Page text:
Joyce intended this book to be cyclical, a story that turns back on itself. A snake eating its own tail. He didn’t simply put “Finnegan” in its title because it’s a common Irish name. Like with the rest of his book, Joyce chose his words very, very carefully. In this case, the book’s Ouroborean nature is hidden within that one word. It starts with fin, the French word for “end.” It also sounds similar to “begin again.” Finnegan. Fin, again. Finnegan, begin again, end and begin, again and again. This cycle is why the first sentence of the book looks so strange. If you noticed while reading that opening line above, the first letter was not capitalized. That wasn’t an error, because the first sentence of the book is actually only the second half of a sentence. Where’s the first half? I bet you can guess—it’s the final line of the book.

“A way a lone a last a loved a long the…”

“…riverrun, past Eve and Adam’s, from swerve of shore to bend 1 of bay, brings us by a commodius vicus of recirculation back to 2 Howth Castle and Environs.”

Fin. Again.

And that’s just one word. Joyce did this same absurd, lexical fudging in every paragraph, sentence, and word for hundreds of pages. And I’ve only talked about the easy words so far. Joyce also took it upon himself to include ten 100-letter words that have affectionately come to be known as “thunderclaps,” because it’s believed the first of them was intended to simulate the sound of thunder. They look like this:



…umm, could you please use the word in a sentence?

What we’re left with is the literary equivalent of quicksand. Trying to make sense of Finnegans Wake feels almost futile. It can take days to try and parse just one sentence, and even then, it’s hard to feel like you haven’t missed half of what Joyce meant.

This is an infinitely complex—and some would argue utterly absurd—way of writing a novel. It’s no surprise that it took Joyce 17 years to finish the thing, finally publishing it in 1939, just two years before his death. The book, it would seem, took everything he had left. But even today, nearly a century since it was published, we still barely know what the book is about. We know that it features the Earwicker family, with the father HCE and the mother ALP. Their children are Shem the Penman, Shaun the Postman, and Issy, though all of these characters go by many, many different names in the book. As far as anyone can tell, a rumor has gone around about HCE, and his wife tries to clear his name while his sons try to take his place. Most people agree on those aspects, but almost everything else about the book is up for debate.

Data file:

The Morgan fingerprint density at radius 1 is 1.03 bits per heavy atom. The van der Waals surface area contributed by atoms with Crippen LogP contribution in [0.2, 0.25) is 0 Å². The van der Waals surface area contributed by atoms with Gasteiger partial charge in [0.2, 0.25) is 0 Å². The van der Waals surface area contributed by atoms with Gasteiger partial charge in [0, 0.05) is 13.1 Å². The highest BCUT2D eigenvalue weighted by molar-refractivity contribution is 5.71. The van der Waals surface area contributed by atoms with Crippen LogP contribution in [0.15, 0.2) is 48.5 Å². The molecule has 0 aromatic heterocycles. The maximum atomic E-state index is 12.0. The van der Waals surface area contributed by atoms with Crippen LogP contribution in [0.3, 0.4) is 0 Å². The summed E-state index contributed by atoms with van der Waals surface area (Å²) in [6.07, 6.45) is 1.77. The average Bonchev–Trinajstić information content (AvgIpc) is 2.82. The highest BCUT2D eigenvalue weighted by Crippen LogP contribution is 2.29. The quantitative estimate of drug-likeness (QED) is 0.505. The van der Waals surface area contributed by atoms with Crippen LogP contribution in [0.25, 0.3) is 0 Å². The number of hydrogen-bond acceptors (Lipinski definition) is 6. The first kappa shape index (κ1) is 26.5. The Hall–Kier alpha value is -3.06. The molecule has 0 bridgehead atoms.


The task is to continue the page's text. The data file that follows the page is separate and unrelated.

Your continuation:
That doesn’t exactly sound like Harry Potter, does it? With such an obscure and obfuscated plot, with such impossible language, and with the sheer length of the book, it’s a perfectly fair question to ask: “Why would anyone ever want to read this thing?” Well, you’re in luck. You don’t have to read it. Crusty old literature scholars have been doing that for years. For me, Finnegans Wake is a book that is far more fun to read about than it is to actually read. Just knowing that James Joyce managed to write, and actually finish, no less, a 650-page book when every sentence must have taken hours upon hours to create, is truly a wonder. Any small hints at the genius held within its pages make it more exciting that it even exists at all.

That Joyce managed to hide ridiculous puns and visual jokes deep in a book that he must have known almost nobody would be able to read is absolutely hilarious. One scene of the book that people generally agree on features Shem helping Shaun with math homework. Shem draws out a complex mathematical diagram featuring intersecting circles, triangles, and obscure symbols, and it takes his brother a very long time before realizing Shem is messing with him, and that the “diagram” is actually a drawing of a vagina. That is funny, but someone would probably have to read that passage 1000 times before they ever got the joke—which makes it even funnier.

There’s a reason that there are entire academic papers devoted mere paragraphs of Finnegan’s Wake. Why A Clockwork Orange novelist Anthony Burgess called it “one of the few books of the world that can make us laugh aloud on nearly every page.” It’s completely inaccessible to 99% of the reading public, but just because I’m not smart enough to understand something, doesn’t mean I can’t appreciate it—albeit with a little guidance. So no, I’m never going to read Finnegans Wake, but I’m never going to explore the universe either. That doesn’t mean I can’t stare up into the sky and be awed by the sheer scope of it. I know a little about the universe, and that only gives me more respect for what else might be out there, completely comfortable with the fact I’ll never discover it. I look at Finnegans Wake the same way.

I know that James Joyce wrote a stupid sex joke into the middle of the book, even if I had to have it pointed out to me. I know what it sounded like when the author himself read his words aloud and I can appreciate their aesthetic quality, even if I have no clue what he’s saying. I know that the last sentence cuts off midway and that the first sentence is the continuation, as if Joyce not only intended someone to finish his book, but to then go back to the beginning and keep reading. A dream at the edge of our understanding, forever recurring. Finnegan, Fin Again, End, Begin, Again. Just knowing that this book was created, that the human mind has the potential to create something of this scope, is good enough for me.

Sources: 1, 2, 3, 4, 5